Because high-yield bonds are a unique segment of the debt market—their performance behavior tends to run much closer to stocks than to U.S. Treasuries or other types of investment-grade bonds—different considerations come into play when choosing when and whether to invest. Let's look at the events that can help high-yield bonds, as well as those that can cause them to lose value.
- The economy, investor sentiment, and the issuer's financial health all factor into choosing when you should buy high-yield bonds.
- High-yield bonds are typically evaluated on the basis of their yield spread relative to comparable Treasuries.
- High-yield bonds tend to be much less sensitive to the interest rate outlook than most areas of the bond market.
- High-yield bonds can help investors diversify their portfolios.
High-Yield Bonds in a Booming Economy
Investment-grade bonds don't typically respond well during periods of strong economic growth. This growth can raise the demand for capital, causing interest rates to rise and bond prices to fall. This robust economy is a plus for the high-yield variety.
This bond world is populated by smaller companies and those with weaker financials. These companies tend to benefit during an upswing in the economic cycle. This makes them less likely to default on their bonds, which in turn is positive for their prices—and investors' total returns.
Expectations for Low or Falling Bond Default Rates
The high yield default rate, or the percentage of issuers that fail to make interest or principal payments on their bonds, is a key consideration for the high yield market. The lower the rate, the better for the market.
More so than the current rate, however, the most important issue is what investors expect regarding the future default rate. In other words, if the default rate is low now but expected to rise in the year ahead, that would be a headwind to performance. Conversely, a high default rate with expectations for improvement is generally positive.
Elevated Investor Optimism
High-yield bonds are a higher-risk asset, which means they tend to be popular when investors are feeling optimistic. Still, these bonds suffer when investors grow nervous and seek safe havens. This is reflected in the negative returns for high-yield bonds in 2002, when they returned -1.5% amid the popping of the dot.com bubble, and in 2008 when they dropped 26.2% during the financial crisis.
In this sense, high-yield bonds tend to track stocks more closely than investment-grade bonds. Or, to put it another way: What's good for stocks is good for high-yield bonds.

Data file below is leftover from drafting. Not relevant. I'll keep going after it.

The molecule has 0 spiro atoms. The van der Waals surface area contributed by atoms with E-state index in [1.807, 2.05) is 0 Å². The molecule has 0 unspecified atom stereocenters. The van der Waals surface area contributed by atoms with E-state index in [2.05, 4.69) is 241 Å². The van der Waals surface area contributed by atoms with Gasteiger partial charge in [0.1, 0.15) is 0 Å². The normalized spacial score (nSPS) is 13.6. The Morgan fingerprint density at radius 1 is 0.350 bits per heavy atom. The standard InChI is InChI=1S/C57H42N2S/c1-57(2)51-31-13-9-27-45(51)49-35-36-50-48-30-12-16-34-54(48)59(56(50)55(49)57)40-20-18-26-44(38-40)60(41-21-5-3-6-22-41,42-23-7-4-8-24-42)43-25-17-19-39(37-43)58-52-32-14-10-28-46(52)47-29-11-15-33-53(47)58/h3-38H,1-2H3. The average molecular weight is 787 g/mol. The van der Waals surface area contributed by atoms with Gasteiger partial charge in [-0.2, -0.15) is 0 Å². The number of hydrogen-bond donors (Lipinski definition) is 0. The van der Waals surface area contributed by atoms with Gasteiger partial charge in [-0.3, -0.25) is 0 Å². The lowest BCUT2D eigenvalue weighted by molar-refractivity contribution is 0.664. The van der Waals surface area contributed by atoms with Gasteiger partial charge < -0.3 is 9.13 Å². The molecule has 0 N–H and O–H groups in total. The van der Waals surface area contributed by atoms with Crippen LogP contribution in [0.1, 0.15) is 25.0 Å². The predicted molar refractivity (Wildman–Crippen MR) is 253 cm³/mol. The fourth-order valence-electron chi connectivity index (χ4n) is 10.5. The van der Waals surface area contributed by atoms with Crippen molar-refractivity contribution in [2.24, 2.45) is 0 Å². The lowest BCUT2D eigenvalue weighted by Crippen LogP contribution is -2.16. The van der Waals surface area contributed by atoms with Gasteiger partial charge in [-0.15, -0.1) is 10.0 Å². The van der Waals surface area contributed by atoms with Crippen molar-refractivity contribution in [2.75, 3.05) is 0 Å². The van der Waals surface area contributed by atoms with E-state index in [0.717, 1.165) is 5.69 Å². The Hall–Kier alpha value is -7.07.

Above-Average Yield Spreads
High yield bonds are typically evaluated on the basis of their yield spread relative to comparable Treasuries. Basically, this is the extra yield investors are paid for taking on the added risk of the bond. When spreads are high, it shows that the asset class is in distress and has more room for future appreciation, not to mention being a potential "contrarian" opportunity. Conversely, lower spreads show that there is less potential upside—and also greater risk.
A prime example occurred in 2008. Yield spreads blew out to all-time highs over Treasuries in the depths of the financial crisis. An investor who took advantage of this would have benefited from the 59% return in high-yield bonds during 2009. Along the same lines, the record-low spreads of 1996-1997 foretold an extended period of subpar returns in the 1998-2002 interval.
The key, as always, is to look for opportunities when an asset class is underperforming rather than when it's putting up exceptional return numbers.
The Impact of Interest Rates
Some readers may be surprised that this discussion hasn't mentioned movements in prevailing interest rates thus far. The reason is that high-yield bonds tend to be much less sensitive to the interest rate outlook than most areas of the bond market. It's true that when yields move sharply higher or lower, high-yield bonds will often go along for the ride.
However, modest yield movements don't necessarily have to weigh on high yield since rising yields in the rest of the market are many times the result of improving economic growth—which, as noted above, is a positive for the asset class. High-yield bonds have been more closely correlated with stocks than they have with investment-grade bonds over time, which means they can be helpful during periods of rising rates.
The Bottom Line
High-yield bonds tend to perform best when growth trends are favorable, investors are confident, defaults are low or falling, and yield spreads provide room for added appreciation. Still, investors should always make decisions based on their long-term goals and risk tolerance. These factors can convey when it makes the most sense to buy.
High-yield bonds can help investors diversify their portfolios. Bear in mind, though, that since they perform similar to stocks, they provide diversification for a portfolio that's heavily tilted toward investment-grade bonds, rather than one already heavily weighted in stocks.